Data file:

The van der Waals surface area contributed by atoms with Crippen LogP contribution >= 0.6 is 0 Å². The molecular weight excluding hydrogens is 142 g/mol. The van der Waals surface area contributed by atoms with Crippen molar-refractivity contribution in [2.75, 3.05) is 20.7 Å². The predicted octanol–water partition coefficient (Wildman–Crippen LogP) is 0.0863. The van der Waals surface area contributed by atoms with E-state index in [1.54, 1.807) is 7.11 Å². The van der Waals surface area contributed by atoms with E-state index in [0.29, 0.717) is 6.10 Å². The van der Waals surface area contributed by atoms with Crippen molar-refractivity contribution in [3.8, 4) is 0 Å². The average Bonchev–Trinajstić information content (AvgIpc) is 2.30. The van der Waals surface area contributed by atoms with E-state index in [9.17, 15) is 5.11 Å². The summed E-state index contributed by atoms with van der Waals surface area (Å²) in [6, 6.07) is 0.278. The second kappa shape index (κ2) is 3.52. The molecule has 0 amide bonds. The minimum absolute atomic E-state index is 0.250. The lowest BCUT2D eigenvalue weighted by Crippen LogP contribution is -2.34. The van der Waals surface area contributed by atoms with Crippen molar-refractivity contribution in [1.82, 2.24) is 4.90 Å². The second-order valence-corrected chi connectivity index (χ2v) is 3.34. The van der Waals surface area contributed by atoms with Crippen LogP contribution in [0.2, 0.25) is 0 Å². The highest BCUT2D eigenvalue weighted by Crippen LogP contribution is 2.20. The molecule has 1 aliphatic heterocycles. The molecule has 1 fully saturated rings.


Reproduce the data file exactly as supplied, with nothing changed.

The van der Waals surface area contributed by atoms with Crippen LogP contribution >= 0.6 is 0 Å². The molecular weight excluding hydrogens is 142 g/mol. The van der Waals surface area contributed by atoms with Crippen molar-refractivity contribution in [2.75, 3.05) is 20.7 Å². The predicted octanol–water partition coefficient (Wildman–Crippen LogP) is 0.0863. The van der Waals surface area contributed by atoms with E-state index in [1.54, 1.807) is 7.11 Å². The van der Waals surface area contributed by atoms with E-state index in [0.29, 0.717) is 6.10 Å². The van der Waals surface area contributed by atoms with Crippen molar-refractivity contribution in [3.8, 4) is 0 Å². The average Bonchev–Trinajstić information content (AvgIpc) is 2.30. The van der Waals surface area contributed by atoms with E-state index in [9.17, 15) is 5.11 Å². The summed E-state index contributed by atoms with van der Waals surface area (Å²) in [6, 6.07) is 0.278. The second kappa shape index (κ2) is 3.52. The molecule has 0 amide bonds. The minimum absolute atomic E-state index is 0.250. The lowest BCUT2D eigenvalue weighted by Crippen LogP contribution is -2.34. The van der Waals surface area contributed by atoms with Crippen molar-refractivity contribution in [1.82, 2.24) is 4.90 Å². The second-order valence-corrected chi connectivity index (χ2v) is 3.34. The van der Waals surface area contributed by atoms with Crippen LogP contribution in [0.2, 0.25) is 0 Å². The highest BCUT2D eigenvalue weighted by Crippen LogP contribution is 2.20. The molecule has 1 aliphatic heterocycles. The molecule has 1 fully saturated rings.